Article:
Volume 27, Issue 5
  • ISSN: 0002-9637
  • E-ISSN: 1476-1645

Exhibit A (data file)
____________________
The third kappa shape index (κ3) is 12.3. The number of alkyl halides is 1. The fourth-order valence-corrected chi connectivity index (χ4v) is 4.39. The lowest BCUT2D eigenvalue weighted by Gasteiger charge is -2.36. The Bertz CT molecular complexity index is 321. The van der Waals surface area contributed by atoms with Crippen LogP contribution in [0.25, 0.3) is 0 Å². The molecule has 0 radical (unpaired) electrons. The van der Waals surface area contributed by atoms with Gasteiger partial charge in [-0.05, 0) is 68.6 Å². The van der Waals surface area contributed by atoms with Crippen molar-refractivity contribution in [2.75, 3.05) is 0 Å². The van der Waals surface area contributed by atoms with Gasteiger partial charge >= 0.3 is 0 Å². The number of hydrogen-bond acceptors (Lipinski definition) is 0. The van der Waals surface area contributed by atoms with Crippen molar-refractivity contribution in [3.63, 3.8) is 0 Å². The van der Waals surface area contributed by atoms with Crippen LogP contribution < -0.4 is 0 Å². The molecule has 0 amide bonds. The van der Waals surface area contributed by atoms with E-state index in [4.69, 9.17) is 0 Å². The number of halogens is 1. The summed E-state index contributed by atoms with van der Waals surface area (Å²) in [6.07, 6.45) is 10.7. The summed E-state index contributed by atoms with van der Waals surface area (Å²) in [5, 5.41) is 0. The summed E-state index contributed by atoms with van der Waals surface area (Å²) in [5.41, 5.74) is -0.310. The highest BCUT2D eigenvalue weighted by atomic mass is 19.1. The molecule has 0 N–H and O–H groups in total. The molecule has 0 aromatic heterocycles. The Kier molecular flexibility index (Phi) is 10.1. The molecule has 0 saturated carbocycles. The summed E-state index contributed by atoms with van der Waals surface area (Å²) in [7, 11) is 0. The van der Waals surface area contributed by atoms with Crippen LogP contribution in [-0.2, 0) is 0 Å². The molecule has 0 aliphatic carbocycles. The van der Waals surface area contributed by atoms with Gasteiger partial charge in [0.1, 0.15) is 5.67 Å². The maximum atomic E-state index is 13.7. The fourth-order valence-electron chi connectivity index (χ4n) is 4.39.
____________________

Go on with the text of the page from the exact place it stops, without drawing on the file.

Venom samples separately collected at monthly intervals from three specimens as they aged from 2 to 22 months showed many quantitative changes of biological activities. But more important were qualitative changes of coagulation activity. Up to 8 months the venoms clotted fibrinogen solutions directly. At 9 to 10 months, plasma was clotted but not fibrinogen. Subsequently the venoms no longer clotted plasma. Qualitative venom changes with growth of snakes could explain some of the conflicting reports both on clinical aspects of snake bite in man and on experimental venom work. The findings emphasize the importance for clinicians dealing with snake bite to monitor the clot-quality of their patient's blood—a simple bedside test for defibrinogenation, no-clot indicating zero fibrinogen and speck-clot representing fibrinogen concentrations under 50 mg/100 ml. With strongly defibrinating venoms, non-clotting blood is a very sensitive sign of systemic envenoming. In contrast, the relatively feeble defibrinating activity of juvenile venom suggests that, if the blood is non-clotting in bites, this indicates the victim has received a potentially lethal or near-lethal dose of venom urgently requiring effective antivenom therapy.


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